I checked-in on my burgeoning sugar crystals a few times a week until at last—I successfully made rock candy. Boom.

Except… the victory tasted like ambivalence. It was so much work, for what? Two sticks I didn’t want to eat. And rock candy doesn’t emerge from the sugar ooze dry and ready to eat. Dealing with the aftermath wasn’t too far off from my original failure.

So, it’s time to own up. Making rock candy is a lot like life. If it doesn’t work the first time, try again. And then maybe you’ll have to try again, a little harder. And then you’ll get there and realize that maybe the things you carry with you aren’t really the things you want anymore. Like rock candy.

I’m just glad to make April of Yesterday proud. She’d eat it up.

Because I’m a curious being who doesn’t want to feel alone, I’m curious. Has this happened to you? Did you try to make something as a kid and it totally failed? What was it?! Did you try again?)

Why I Love Chopsticks

Me + Chopsticks = Unstoppable Force

i love Chopsticks

God damn, I love chopsticks.

Have you ever picked up a single, unshelled peanut with chopsticks? Like, plucked it up and deposited it in your mouth? After doing that once or thrice, I feel like I could lift a collapsed carnival off a trapped beaver family.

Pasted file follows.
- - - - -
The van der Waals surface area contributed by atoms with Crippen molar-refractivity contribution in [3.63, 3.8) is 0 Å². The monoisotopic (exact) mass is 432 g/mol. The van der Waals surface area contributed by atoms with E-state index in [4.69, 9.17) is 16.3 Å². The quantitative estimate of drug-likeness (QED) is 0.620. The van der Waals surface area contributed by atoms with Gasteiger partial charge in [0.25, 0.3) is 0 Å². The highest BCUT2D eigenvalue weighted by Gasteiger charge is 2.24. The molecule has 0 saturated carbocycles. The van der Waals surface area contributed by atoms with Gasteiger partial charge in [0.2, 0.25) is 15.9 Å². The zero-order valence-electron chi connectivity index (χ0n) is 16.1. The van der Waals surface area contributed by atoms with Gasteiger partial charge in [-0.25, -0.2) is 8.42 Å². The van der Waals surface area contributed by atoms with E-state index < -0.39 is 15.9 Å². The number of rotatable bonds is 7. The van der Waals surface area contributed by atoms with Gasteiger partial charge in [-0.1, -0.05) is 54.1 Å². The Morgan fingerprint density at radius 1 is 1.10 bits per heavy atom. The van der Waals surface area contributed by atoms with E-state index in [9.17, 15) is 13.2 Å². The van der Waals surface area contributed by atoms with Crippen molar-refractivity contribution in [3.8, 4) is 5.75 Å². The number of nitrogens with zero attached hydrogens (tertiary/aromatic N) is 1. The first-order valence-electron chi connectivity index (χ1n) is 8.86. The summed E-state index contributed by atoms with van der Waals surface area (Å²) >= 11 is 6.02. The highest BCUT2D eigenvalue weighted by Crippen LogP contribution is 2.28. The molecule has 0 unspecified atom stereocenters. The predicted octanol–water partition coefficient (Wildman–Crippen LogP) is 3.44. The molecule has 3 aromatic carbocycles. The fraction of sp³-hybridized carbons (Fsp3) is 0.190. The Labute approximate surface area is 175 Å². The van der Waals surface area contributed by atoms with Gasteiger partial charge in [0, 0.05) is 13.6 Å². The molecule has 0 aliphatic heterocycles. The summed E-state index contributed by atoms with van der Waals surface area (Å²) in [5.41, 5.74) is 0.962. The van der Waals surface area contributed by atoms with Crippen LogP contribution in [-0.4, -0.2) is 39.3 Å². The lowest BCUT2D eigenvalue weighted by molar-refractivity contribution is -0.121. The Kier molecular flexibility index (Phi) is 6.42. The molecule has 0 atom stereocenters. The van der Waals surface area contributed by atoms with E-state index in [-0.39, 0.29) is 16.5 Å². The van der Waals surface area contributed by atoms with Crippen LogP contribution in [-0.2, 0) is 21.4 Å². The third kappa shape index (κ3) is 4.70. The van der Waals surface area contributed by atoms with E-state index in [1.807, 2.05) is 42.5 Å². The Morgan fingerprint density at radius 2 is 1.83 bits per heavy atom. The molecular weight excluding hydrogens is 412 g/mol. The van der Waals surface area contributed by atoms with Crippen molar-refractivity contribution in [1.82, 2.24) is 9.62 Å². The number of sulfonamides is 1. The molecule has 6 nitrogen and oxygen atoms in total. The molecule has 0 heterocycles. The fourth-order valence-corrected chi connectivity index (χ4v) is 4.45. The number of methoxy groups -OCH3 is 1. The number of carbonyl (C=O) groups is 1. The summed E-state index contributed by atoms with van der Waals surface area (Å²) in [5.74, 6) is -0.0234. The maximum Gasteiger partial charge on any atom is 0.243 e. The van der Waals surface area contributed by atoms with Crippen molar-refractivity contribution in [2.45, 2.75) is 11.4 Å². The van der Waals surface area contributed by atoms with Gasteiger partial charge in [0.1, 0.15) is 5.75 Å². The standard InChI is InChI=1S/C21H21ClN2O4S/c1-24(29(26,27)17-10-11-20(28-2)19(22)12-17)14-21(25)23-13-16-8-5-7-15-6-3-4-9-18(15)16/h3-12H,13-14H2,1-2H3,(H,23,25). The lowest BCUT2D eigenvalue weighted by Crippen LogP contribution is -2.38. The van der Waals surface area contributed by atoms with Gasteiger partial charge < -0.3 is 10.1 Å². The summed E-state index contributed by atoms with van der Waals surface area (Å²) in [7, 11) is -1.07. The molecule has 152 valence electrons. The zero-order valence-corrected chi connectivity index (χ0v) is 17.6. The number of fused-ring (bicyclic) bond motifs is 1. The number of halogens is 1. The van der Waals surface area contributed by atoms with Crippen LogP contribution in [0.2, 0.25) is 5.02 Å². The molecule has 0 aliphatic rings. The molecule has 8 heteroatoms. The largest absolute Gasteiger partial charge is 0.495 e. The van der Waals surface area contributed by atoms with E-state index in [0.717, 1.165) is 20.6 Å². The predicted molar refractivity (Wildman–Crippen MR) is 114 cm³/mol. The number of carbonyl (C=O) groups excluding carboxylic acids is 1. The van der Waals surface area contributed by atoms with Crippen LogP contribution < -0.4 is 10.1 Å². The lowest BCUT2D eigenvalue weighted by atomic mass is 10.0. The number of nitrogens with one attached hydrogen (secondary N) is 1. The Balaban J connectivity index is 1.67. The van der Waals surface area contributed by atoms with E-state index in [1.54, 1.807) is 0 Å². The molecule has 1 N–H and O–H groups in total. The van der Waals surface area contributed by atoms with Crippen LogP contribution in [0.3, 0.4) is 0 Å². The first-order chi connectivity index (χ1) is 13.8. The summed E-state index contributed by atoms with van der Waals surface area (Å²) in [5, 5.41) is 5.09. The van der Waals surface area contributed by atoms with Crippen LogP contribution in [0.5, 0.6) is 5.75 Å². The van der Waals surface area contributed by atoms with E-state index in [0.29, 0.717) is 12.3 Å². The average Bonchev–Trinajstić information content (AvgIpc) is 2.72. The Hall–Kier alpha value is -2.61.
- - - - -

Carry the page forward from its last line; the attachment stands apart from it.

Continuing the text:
I’m pretty certain that chopsticks give me superpowers.

Maybe you too, but definitely me.

I even feel like I’m bragging a bit when I use chopsticks. “Well, I don’t want to make everyone else look bad here, but hey, we all have to eat. Right?”

It’s fuckin’ majestic. I’m graceful. With chopsticks, I can eat ANYTHING. My hand-eye coordination knows no bounds.

My chopsticks capabilities grew, were retaught then blossomed again over the years. When left on my own for dinner, Kid April cooked up Amy’s Cheddar Shells and consumed that meal one awkward bite at a time. I have no idea why—I felt compelled. Maybe because there was no other reason to eat with chopsticks in my family, and yet, we had chopsticks. That’s why I learned the Wrong Way—I taught myself.